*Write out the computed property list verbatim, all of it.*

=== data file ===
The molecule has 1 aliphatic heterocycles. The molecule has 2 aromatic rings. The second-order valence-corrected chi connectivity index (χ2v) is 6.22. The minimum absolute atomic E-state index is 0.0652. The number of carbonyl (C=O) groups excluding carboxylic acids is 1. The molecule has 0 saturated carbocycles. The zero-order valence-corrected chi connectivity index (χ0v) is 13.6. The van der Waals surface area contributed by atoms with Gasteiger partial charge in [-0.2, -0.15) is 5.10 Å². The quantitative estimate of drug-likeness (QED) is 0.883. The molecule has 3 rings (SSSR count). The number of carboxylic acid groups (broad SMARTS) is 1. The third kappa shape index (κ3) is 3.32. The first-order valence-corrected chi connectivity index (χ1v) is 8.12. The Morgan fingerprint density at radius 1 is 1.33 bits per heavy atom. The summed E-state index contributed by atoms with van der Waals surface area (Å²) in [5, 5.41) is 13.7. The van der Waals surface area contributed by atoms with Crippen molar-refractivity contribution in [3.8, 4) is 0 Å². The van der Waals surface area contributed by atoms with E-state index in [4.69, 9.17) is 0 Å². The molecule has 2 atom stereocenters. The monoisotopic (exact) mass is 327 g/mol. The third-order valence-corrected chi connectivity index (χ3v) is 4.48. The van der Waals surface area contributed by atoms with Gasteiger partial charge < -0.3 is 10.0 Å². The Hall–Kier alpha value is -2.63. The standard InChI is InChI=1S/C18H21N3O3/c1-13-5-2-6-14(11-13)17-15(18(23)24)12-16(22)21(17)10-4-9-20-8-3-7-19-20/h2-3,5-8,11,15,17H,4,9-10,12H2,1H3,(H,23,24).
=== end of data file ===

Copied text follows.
The molecule has 1 aliphatic heterocycles. The molecule has 2 aromatic rings. The second-order valence-corrected chi connectivity index (χ2v) is 6.22. The minimum absolute atomic E-state index is 0.0652. The number of carbonyl (C=O) groups excluding carboxylic acids is 1. The molecule has 0 saturated carbocycles. The zero-order valence-corrected chi connectivity index (χ0v) is 13.6. The van der Waals surface area contributed by atoms with Gasteiger partial charge in [-0.2, -0.15) is 5.10 Å². The quantitative estimate of drug-likeness (QED) is 0.883. The molecule has 3 rings (SSSR count). The number of carboxylic acid groups (broad SMARTS) is 1. The third kappa shape index (κ3) is 3.32. The first-order valence-corrected chi connectivity index (χ1v) is 8.12. The Morgan fingerprint density at radius 1 is 1.33 bits per heavy atom. The summed E-state index contributed by atoms with van der Waals surface area (Å²) in [5, 5.41) is 13.7. The van der Waals surface area contributed by atoms with Crippen molar-refractivity contribution in [3.8, 4) is 0 Å². The van der Waals surface area contributed by atoms with E-state index in [4.69, 9.17) is 0 Å². The molecule has 2 atom stereocenters. The monoisotopic (exact) mass is 327 g/mol. The third-order valence-corrected chi connectivity index (χ3v) is 4.48. The van der Waals surface area contributed by atoms with Gasteiger partial charge < -0.3 is 10.0 Å². The Hall–Kier alpha value is -2.63. The standard InChI is InChI=1S/C18H21N3O3/c1-13-5-2-6-14(11-13)17-15(18(23)24)12-16(22)21(17)10-4-9-20-8-3-7-19-20/h2-3,5-8,11,15,17H,4,9-10,12H2,1H3,(H,23,24).